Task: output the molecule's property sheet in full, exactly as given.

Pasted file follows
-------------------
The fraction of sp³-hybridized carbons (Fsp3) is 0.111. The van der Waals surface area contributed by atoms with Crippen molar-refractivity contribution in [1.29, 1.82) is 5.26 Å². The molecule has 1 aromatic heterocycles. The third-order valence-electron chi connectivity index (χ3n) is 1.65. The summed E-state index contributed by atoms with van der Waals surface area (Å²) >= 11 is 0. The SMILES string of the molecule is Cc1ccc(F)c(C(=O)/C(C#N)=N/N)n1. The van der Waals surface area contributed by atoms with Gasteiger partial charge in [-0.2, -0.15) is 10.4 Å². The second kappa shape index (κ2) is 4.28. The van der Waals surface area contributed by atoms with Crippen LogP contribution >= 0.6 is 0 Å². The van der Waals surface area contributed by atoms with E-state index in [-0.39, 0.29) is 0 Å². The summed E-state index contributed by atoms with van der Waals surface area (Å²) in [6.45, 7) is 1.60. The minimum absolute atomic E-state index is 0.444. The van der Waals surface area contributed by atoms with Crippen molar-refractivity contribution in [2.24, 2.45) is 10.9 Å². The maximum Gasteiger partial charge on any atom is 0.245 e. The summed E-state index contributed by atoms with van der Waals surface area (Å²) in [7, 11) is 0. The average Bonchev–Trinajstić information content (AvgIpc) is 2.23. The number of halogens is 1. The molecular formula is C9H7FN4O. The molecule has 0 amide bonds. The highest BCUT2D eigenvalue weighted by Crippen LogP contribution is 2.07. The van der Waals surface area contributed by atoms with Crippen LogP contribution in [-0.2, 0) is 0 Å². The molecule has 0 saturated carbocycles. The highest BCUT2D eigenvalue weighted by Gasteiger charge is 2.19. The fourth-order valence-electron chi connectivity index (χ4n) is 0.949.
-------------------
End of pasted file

The fraction of sp³-hybridized carbons (Fsp3) is 0.111. The van der Waals surface area contributed by atoms with Crippen molar-refractivity contribution in [1.29, 1.82) is 5.26 Å². The molecule has 1 aromatic heterocycles. The third-order valence-electron chi connectivity index (χ3n) is 1.65. The summed E-state index contributed by atoms with van der Waals surface area (Å²) >= 11 is 0. The SMILES string of the molecule is Cc1ccc(F)c(C(=O)/C(C#N)=N/N)n1. The van der Waals surface area contributed by atoms with Gasteiger partial charge in [-0.2, -0.15) is 10.4 Å². The second kappa shape index (κ2) is 4.28. The van der Waals surface area contributed by atoms with Crippen LogP contribution >= 0.6 is 0 Å². The van der Waals surface area contributed by atoms with E-state index in [-0.39, 0.29) is 0 Å². The summed E-state index contributed by atoms with van der Waals surface area (Å²) in [6.45, 7) is 1.60. The minimum absolute atomic E-state index is 0.444. The van der Waals surface area contributed by atoms with Crippen molar-refractivity contribution in [2.24, 2.45) is 10.9 Å². The maximum Gasteiger partial charge on any atom is 0.245 e. The summed E-state index contributed by atoms with van der Waals surface area (Å²) in [7, 11) is 0. The average Bonchev–Trinajstić information content (AvgIpc) is 2.23. The number of halogens is 1. The molecular formula is C9H7FN4O. The molecule has 0 amide bonds. The highest BCUT2D eigenvalue weighted by Crippen LogP contribution is 2.07. The van der Waals surface area contributed by atoms with Crippen LogP contribution in [-0.2, 0) is 0 Å². The molecule has 0 saturated carbocycles. The highest BCUT2D eigenvalue weighted by Gasteiger charge is 2.19. The fourth-order valence-electron chi connectivity index (χ4n) is 0.949.